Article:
On June 23, 1951, after viewing the property, the plaintiff entered into a contract for the purchase. The purchase price was to be $12,032.36, with a $500 binder paid on signing the contract, and $1,750 to be paid on closing the sale, and the assumption of a mortgage on the property by the plaintiff in the amount of $9,782.36.

Paragraph 8 of the contract provided that:

“Party of the second part attaches hereto a check in the amount of $500.00 to act as good-will money and to be applied on the purchase price at the consummation of sale. Should the purchaser fail to carry out this contract in accordance with all its provisions, the earnest money as shown herein shall be forfeited as liquidated damages at the option of the seller and the earnest money so forfeited shall be divided between seller and the agent. Or seller may proceed for specific performance and agent shall be entitled to his commission.”

The plaintiff paid to the defendant the $500 binder pursuant to the contract.

The plaintiff testified that later on the same day, which was a Saturday, finding he could not raise the $1,750 he went to defendant’s office to advise them of this fact, but found the office closed. The following Monday morning plaintiff returned and advised the defendant he could not complete the transaction and requested a return of the binder money. The defendant asked the plaintiff to make further efforts.

On June 30, 1951, one week later, the plaintiff’s attorney advised the defendant that the plaintiff was unable to complete the transaction, and offered to pay any damages that could be agreed on.

The defendant thereupon refused to return the $500 paid by the plaintiff as a binder.

Over the defendant’s objections the plaintiff was also permitted to introduce evidence tending to show that the defendant on July 9, 1952 bought the house from the seller for the same sum as that agreed to by the plaintiff, the seller agreeing to release her one-half interest in the $500 binder, and further that the property was sold on July 10, 1952 for the sum of $12,500.Page 345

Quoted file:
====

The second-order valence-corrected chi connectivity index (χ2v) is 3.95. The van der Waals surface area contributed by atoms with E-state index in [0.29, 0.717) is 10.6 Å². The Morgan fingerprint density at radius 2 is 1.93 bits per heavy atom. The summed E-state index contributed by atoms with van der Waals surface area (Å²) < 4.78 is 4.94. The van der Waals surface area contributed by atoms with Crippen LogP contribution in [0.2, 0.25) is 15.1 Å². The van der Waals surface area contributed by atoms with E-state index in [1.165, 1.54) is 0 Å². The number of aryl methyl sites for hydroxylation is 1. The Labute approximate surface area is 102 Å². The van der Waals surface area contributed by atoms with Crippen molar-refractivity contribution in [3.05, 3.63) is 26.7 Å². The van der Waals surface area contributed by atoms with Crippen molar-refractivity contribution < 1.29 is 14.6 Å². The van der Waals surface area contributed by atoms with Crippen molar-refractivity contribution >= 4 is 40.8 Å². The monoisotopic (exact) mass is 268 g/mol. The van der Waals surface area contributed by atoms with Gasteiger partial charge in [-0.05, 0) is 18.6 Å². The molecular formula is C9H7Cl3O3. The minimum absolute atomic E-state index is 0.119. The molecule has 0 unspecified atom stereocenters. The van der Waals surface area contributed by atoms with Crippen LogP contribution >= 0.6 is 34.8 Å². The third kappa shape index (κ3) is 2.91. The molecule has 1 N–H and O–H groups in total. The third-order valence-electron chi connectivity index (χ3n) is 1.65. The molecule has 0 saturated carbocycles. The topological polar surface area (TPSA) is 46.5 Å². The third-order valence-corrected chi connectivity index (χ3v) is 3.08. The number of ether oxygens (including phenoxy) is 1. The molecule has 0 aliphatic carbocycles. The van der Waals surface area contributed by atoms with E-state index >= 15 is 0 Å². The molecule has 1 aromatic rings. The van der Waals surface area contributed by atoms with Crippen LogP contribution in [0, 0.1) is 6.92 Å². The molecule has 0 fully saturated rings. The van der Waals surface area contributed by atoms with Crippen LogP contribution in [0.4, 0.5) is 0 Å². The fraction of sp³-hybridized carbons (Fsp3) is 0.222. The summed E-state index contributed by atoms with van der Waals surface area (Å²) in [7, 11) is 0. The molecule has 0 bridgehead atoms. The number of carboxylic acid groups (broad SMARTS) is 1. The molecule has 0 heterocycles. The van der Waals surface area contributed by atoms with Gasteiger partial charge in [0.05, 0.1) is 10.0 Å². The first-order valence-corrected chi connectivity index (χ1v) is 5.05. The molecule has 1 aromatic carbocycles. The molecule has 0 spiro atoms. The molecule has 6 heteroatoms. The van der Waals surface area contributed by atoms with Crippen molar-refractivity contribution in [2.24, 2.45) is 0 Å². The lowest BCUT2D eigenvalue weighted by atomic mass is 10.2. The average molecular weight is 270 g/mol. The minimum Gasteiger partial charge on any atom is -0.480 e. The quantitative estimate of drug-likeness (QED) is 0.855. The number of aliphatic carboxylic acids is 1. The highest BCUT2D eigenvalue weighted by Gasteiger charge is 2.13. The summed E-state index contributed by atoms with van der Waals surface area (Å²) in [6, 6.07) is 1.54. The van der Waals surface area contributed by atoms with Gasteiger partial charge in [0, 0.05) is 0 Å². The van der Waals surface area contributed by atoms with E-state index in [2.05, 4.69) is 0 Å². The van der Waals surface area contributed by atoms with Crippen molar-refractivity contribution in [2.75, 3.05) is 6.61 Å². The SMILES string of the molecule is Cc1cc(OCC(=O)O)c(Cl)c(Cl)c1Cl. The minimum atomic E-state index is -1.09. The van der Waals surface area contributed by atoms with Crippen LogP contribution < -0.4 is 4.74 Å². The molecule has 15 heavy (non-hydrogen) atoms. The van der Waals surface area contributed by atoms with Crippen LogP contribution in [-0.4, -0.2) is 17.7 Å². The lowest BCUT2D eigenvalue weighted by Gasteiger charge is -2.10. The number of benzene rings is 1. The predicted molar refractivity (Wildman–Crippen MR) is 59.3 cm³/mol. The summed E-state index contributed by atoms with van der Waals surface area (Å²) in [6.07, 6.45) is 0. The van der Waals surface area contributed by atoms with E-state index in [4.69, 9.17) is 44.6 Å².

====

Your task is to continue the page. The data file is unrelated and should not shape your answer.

In his oral charge to the jury the court instructed the jury that they were to determine whether the stipulation as to the binder provided for liquidated damages, or for a penalty.

An exception was duly reserved to such instructions by the court.

It is virtually the unanimous rule of all jurisdictions that whether a stipulation is for liquidated damages or for a penalty is a question of law for the court. McCormick on Damages, Section 157; 15 Am. Jur. Section 242.

It is the clear implication of the doctrines of our cases that the rule in Alabama is in accord with this general view. Keeble v. Keeble, 85 Ala. 552, 5 So. 149; Stratton v. Fike, 166 Ala. 203, 51 So. 874; Henderson-Boyd Lumber v. Cook, 149 Ala. 226, 42 So. 838.

The court therefore erred in that portion of its oral charge submitting to the jury for its determination the character of the stipulation involved in the contract in this case, that is whether the stipulation called for liquidated damages or for a penalty.

The court also erred in giving plaintiff’s requested charge No. 8.

This charge is misleading and erroneous in that it denies the validity of all stipulations for liquidated damages. The validity of such stipulations has been upheld in innumerable of our decisions from our earliest judicial history, where from the nature of the contract damages are uncertain and the amounts provided as damages in case of breach are not out of all proportion to probable damage.

Numerous other points are urged in appellant’s brief as constituting error. Being clear to the conclusion that the two points already written to compel a reversal of this cause we will pretermit a discussion of these additional points.

Reversed and remanded.